Use photo backgrounds to tell a story

One of my favorite sayings is, “A Picture Paints A Thousand Words.” That’s a wonderful way to describe how photo books tell our story and take us back to a special time in our lives that we want to remember.

But are pictures enough? In my opinion, most of the time they aren’t—unless you simply want someone to enjoy your photography. However, if you want the viewer to know about the photos and the people in them, if you want the viewer to feel what you felt when you took the pictures and created the book, you’ll need to tell them with your titles and journaling.

Herein lies the problem: Not everyone is a born writer! When you’re faced with a page designed for large amounts of journaling do you procrastinate and suddenly find something more important to do?

I recently asked my sister to provide the journaling for a baby book I was creating for her two-year-old daughter. My plan was to accompany each photo with only one or two words, but I soon realized she had trouble coming up with even a few words.

So how do we solve the problem of what to write?

One way is to coax the information from ourselves or someone else by asking lots of obvious questions. Where? When? Who? What?  Once the questions are answered, it’s fairly easy to write the journaling.

Another way is to use fewer words and journal in photos. Here’s a technique I use when I want to set a scene: I place one large photo in the background that identifies the location. It might be a landscape photo or a scene that has plenty of room for other photos to be placed on top.

In one of my photo books, Scrapper’s Guide Team Retreat, I’ve used large location shots on several of the pages to set the scene for my story. When you look at the page, the photo in the background answers the first question of “where.”

Although you don’t need to do this for a background photo, I chose to blend my photos with digital scrapbook papers. This is a photo editing technique we teach at Scrapper’s Guide, so if you are feeling a little adventurous and have the time, you can visit our website to find out more about how to use digital scrapbook papers with your background photos.

The templates for the Seaside Vacation book are also available at

You can also set the scene for your story using Shutterfly photo book templates. The below example shows our 5-picture layout. Identify the place (San Francisco Bay) with the background shot and add the details with the 4 smaller shots in the foreground.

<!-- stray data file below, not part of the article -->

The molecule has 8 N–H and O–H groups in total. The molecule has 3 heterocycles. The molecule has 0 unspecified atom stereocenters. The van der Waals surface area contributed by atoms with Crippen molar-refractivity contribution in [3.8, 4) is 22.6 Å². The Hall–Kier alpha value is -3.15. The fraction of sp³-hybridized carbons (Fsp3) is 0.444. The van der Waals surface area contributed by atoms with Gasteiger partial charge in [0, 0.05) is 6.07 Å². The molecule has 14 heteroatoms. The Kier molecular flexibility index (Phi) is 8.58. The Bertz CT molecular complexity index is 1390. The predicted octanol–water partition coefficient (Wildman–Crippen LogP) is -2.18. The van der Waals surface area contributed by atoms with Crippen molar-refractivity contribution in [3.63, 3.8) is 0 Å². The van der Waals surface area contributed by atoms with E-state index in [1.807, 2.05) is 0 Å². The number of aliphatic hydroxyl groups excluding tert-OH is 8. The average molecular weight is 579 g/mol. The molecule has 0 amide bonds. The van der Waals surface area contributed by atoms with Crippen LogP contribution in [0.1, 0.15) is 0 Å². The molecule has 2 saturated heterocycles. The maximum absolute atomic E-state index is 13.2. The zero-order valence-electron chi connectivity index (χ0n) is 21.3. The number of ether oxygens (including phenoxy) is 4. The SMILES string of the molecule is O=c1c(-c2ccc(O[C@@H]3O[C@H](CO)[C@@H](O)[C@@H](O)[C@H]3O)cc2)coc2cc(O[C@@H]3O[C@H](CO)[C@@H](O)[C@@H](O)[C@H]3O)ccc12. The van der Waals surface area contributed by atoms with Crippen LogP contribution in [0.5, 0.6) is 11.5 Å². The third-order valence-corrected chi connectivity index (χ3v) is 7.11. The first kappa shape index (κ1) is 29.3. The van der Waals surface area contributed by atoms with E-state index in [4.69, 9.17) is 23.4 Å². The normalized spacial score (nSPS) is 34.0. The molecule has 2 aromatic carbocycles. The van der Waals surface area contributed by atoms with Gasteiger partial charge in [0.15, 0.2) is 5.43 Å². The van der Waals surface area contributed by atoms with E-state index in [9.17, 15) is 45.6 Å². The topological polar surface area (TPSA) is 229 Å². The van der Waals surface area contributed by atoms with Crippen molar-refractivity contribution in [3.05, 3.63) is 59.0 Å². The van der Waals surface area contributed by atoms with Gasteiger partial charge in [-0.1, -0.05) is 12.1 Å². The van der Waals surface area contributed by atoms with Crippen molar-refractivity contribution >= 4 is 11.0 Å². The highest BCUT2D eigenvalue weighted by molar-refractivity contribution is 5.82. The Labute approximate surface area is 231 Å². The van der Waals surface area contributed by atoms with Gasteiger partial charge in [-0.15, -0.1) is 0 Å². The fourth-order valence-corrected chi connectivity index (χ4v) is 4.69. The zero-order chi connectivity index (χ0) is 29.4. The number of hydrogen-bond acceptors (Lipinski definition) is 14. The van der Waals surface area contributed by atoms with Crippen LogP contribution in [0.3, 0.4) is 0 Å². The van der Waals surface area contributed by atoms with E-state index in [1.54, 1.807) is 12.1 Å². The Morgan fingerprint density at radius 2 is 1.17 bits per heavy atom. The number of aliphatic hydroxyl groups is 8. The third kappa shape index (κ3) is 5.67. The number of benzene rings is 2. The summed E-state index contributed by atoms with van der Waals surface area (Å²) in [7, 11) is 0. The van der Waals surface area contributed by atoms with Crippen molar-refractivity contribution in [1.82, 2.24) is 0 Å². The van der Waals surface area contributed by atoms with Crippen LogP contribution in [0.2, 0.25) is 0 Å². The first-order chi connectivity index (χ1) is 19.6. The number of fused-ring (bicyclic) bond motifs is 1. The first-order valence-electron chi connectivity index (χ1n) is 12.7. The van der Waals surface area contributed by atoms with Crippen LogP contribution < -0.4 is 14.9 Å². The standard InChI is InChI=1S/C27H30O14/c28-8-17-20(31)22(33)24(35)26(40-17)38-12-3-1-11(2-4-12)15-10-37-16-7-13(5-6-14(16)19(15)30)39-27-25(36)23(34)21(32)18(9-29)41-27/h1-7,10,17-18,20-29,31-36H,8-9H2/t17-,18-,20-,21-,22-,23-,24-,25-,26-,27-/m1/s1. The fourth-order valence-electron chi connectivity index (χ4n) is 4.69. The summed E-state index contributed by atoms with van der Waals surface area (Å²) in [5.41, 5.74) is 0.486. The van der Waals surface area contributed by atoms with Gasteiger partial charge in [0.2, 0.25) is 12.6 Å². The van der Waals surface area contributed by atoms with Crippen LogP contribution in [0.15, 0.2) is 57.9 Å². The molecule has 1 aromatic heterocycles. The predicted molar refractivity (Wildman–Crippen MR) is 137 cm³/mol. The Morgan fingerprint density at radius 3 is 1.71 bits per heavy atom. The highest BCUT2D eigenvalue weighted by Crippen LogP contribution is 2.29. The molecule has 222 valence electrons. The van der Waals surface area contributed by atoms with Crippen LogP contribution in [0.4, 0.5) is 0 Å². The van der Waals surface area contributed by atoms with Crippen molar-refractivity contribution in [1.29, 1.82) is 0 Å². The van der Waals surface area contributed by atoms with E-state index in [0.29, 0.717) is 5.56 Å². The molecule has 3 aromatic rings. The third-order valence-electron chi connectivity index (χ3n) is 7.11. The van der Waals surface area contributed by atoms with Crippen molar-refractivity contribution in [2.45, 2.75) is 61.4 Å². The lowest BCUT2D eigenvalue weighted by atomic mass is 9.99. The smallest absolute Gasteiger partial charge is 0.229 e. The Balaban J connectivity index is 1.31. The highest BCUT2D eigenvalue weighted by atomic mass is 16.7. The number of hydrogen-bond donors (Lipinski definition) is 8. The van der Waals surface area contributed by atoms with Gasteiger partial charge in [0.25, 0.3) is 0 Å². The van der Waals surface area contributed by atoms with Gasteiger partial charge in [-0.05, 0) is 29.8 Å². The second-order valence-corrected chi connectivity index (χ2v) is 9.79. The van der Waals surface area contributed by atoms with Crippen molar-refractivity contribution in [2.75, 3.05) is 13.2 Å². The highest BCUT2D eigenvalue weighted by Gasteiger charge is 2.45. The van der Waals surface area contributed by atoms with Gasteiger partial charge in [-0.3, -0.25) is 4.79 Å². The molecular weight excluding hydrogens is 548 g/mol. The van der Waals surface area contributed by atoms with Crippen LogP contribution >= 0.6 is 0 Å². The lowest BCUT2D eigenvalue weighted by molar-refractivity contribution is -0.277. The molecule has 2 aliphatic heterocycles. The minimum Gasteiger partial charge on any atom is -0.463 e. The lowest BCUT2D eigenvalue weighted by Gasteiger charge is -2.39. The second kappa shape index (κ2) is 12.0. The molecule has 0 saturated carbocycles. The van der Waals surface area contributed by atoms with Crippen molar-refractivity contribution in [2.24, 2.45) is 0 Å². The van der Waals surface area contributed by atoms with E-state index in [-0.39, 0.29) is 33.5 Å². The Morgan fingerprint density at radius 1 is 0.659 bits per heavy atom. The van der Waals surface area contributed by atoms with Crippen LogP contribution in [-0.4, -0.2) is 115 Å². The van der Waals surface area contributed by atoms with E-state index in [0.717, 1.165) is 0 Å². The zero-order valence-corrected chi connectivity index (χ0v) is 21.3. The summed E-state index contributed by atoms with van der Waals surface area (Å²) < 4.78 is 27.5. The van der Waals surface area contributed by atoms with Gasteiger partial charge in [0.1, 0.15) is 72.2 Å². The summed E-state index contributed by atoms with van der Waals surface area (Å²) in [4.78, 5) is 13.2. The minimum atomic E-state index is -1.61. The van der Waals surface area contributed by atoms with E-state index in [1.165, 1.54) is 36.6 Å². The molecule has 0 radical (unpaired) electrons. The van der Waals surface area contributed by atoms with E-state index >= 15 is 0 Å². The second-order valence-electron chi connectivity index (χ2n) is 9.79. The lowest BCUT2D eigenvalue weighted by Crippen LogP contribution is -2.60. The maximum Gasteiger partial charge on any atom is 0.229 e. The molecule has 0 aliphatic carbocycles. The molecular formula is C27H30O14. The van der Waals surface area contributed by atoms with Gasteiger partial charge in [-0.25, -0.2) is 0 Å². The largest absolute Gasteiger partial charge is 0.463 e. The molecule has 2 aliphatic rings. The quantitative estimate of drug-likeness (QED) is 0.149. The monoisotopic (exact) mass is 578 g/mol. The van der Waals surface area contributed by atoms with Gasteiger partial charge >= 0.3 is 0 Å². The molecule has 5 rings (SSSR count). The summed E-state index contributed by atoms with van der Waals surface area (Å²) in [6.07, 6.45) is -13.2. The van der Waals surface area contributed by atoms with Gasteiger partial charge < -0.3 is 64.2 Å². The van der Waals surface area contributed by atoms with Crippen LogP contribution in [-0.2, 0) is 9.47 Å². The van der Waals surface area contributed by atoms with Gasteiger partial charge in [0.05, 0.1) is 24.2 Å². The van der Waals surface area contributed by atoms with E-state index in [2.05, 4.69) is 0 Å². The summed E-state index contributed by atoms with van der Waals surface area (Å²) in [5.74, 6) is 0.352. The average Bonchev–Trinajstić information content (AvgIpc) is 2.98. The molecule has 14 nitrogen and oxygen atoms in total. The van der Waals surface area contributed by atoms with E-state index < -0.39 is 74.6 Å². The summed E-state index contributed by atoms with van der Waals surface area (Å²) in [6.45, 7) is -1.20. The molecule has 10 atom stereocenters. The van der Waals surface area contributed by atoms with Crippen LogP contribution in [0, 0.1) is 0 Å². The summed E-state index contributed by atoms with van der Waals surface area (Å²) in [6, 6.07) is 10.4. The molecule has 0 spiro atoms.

And if you want to add a few words, this 5-picture layout works well too.

So the next time you’re stuck for words, try one or both of these tips to help you communicate what you experienced!


  1. shannonr says

    love these ideas, I am often at a lose for what to journal in my books and will usually try to use the pictures to do all the talking….sometime this just isnt enought though. I will be putting your advice to good use. Thanks

  2. Joey says

    This is very helpful Susie. sometimes I find I am at a loss for words. I might write something at the beginning and with my latest book I used words to describe my neices & nephews. In other books I have used quotes or an old card and used those words throughout a book. I like the questions to ask ones self, who what where & when…
    The four W’s remind me of when was in a writing class. I forgot about them until this article.

  3. BarbaraJ says

    Susie, you have some great advice and I love how we can use our Shutterfly Books in the same way. I will be looking into your blending with photos and papers. Thank you.

  4. says

    I love using the background of my travels to help me explain where we are and save alot of time in my photobooks. I would say my rule of thumb now is to always take a picture of the sign that names where you are. This comes out so helpful even if you just use that picture for your title page. Use this idea for the killer place you just ate or the scary ride you just got off of. It helps because you now have the correct spelling and name of the location and it will give your photobook page a bigger impact when you have the picture of the logo of the famous place at your finger tips. As for example… a picture of the Disneyland sign outside of the park!

  5. photodonna says

    I’m new to this, but I love the idea of using photos as backgrounds to identity the location. However, I’m stumped on how to do it. I went to, but I don’t know where to look. Please explain the process. Thanks!

  6. photodonna says

    Suzy, are you saying that you do your scrapbooking pages in PSE first, then print them using Shutterfly? And, you sell tutorials on how to do it? Thanks again.

  7. Badenn3 says

    Wow that is pretty cool. I bet Shutterfly does not have over 40,000 pieces of digital art. I found this awesome company that offers you unlimited freedom to make you own projects how ever you want. Everything you make is forever saved on their server and they will pay 50% of the cost to remake it if it get wrecked or lost.

    Really cool projects with tons of selection… it is free too.

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